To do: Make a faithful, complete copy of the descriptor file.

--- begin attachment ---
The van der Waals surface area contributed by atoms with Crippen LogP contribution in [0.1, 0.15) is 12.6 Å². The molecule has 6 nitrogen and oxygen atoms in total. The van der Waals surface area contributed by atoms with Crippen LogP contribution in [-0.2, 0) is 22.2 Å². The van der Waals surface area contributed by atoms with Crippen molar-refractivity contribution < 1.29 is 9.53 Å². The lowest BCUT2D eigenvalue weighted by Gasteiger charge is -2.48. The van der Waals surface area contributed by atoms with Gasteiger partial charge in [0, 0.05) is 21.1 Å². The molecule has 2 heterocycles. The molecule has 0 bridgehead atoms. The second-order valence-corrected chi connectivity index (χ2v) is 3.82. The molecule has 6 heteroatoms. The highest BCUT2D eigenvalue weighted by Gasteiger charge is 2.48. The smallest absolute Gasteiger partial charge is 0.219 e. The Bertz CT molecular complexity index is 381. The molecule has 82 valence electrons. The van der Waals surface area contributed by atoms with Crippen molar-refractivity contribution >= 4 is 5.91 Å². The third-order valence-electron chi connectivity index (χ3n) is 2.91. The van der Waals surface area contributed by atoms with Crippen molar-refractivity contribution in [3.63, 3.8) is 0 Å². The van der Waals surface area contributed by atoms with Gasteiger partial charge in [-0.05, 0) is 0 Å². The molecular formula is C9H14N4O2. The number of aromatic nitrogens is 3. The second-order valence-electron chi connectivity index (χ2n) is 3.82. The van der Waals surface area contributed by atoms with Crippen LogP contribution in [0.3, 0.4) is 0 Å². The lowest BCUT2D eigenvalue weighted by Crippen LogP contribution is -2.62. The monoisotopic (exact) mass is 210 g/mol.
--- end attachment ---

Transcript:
The van der Waals surface area contributed by atoms with Crippen LogP contribution in [0.1, 0.15) is 12.6 Å². The molecule has 6 nitrogen and oxygen atoms in total. The van der Waals surface area contributed by atoms with Crippen LogP contribution in [-0.2, 0) is 22.2 Å². The van der Waals surface area contributed by atoms with Crippen molar-refractivity contribution < 1.29 is 9.53 Å². The lowest BCUT2D eigenvalue weighted by Gasteiger charge is -2.48. The van der Waals surface area contributed by atoms with Gasteiger partial charge in [0, 0.05) is 21.1 Å². The molecule has 2 heterocycles. The molecule has 0 bridgehead atoms. The second-order valence-corrected chi connectivity index (χ2v) is 3.82. The molecule has 6 heteroatoms. The highest BCUT2D eigenvalue weighted by Gasteiger charge is 2.48. The smallest absolute Gasteiger partial charge is 0.219 e. The Bertz CT molecular complexity index is 381. The molecule has 82 valence electrons. The van der Waals surface area contributed by atoms with Crippen molar-refractivity contribution >= 4 is 5.91 Å². The third-order valence-electron chi connectivity index (χ3n) is 2.91. The van der Waals surface area contributed by atoms with Crippen molar-refractivity contribution in [3.63, 3.8) is 0 Å². The van der Waals surface area contributed by atoms with Gasteiger partial charge in [-0.05, 0) is 0 Å². The molecular formula is C9H14N4O2. The number of aromatic nitrogens is 3. The second-order valence-electron chi connectivity index (χ2n) is 3.82. The van der Waals surface area contributed by atoms with Crippen LogP contribution in [0.3, 0.4) is 0 Å². The lowest BCUT2D eigenvalue weighted by Crippen LogP contribution is -2.62. The monoisotopic (exact) mass is 210 g/mol.